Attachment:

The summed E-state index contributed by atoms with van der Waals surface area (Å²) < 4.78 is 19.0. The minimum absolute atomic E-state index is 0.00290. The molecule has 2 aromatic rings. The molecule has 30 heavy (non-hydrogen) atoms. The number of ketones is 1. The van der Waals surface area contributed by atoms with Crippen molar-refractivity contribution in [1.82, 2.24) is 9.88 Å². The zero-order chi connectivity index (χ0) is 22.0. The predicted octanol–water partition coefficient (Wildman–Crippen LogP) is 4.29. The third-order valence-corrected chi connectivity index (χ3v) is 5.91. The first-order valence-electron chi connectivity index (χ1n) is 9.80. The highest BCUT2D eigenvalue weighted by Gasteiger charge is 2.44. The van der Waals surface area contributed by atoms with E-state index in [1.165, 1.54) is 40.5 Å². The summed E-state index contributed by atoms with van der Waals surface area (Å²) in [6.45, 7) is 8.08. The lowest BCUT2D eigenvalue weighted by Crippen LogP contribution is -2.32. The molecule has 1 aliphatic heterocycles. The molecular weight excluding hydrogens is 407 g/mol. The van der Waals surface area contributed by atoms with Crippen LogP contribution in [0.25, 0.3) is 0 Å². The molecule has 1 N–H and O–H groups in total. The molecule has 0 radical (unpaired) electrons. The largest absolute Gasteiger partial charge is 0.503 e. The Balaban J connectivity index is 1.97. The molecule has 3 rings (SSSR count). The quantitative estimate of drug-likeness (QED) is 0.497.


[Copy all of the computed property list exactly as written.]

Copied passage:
The summed E-state index contributed by atoms with van der Waals surface area (Å²) < 4.78 is 19.0. The minimum absolute atomic E-state index is 0.00290. The molecule has 2 aromatic rings. The molecule has 30 heavy (non-hydrogen) atoms. The number of ketones is 1. The van der Waals surface area contributed by atoms with Crippen molar-refractivity contribution in [1.82, 2.24) is 9.88 Å². The zero-order chi connectivity index (χ0) is 22.0. The predicted octanol–water partition coefficient (Wildman–Crippen LogP) is 4.29. The third-order valence-corrected chi connectivity index (χ3v) is 5.91. The first-order valence-electron chi connectivity index (χ1n) is 9.80. The highest BCUT2D eigenvalue weighted by Gasteiger charge is 2.44. The van der Waals surface area contributed by atoms with E-state index in [1.165, 1.54) is 40.5 Å². The summed E-state index contributed by atoms with van der Waals surface area (Å²) in [6.45, 7) is 8.08. The lowest BCUT2D eigenvalue weighted by Crippen LogP contribution is -2.32. The molecule has 1 aliphatic heterocycles. The molecular weight excluding hydrogens is 407 g/mol. The van der Waals surface area contributed by atoms with Crippen LogP contribution in [0.25, 0.3) is 0 Å². The molecule has 1 N–H and O–H groups in total. The molecule has 0 radical (unpaired) electrons. The largest absolute Gasteiger partial charge is 0.503 e. The Balaban J connectivity index is 1.97. The molecule has 3 rings (SSSR count). The quantitative estimate of drug-likeness (QED) is 0.497.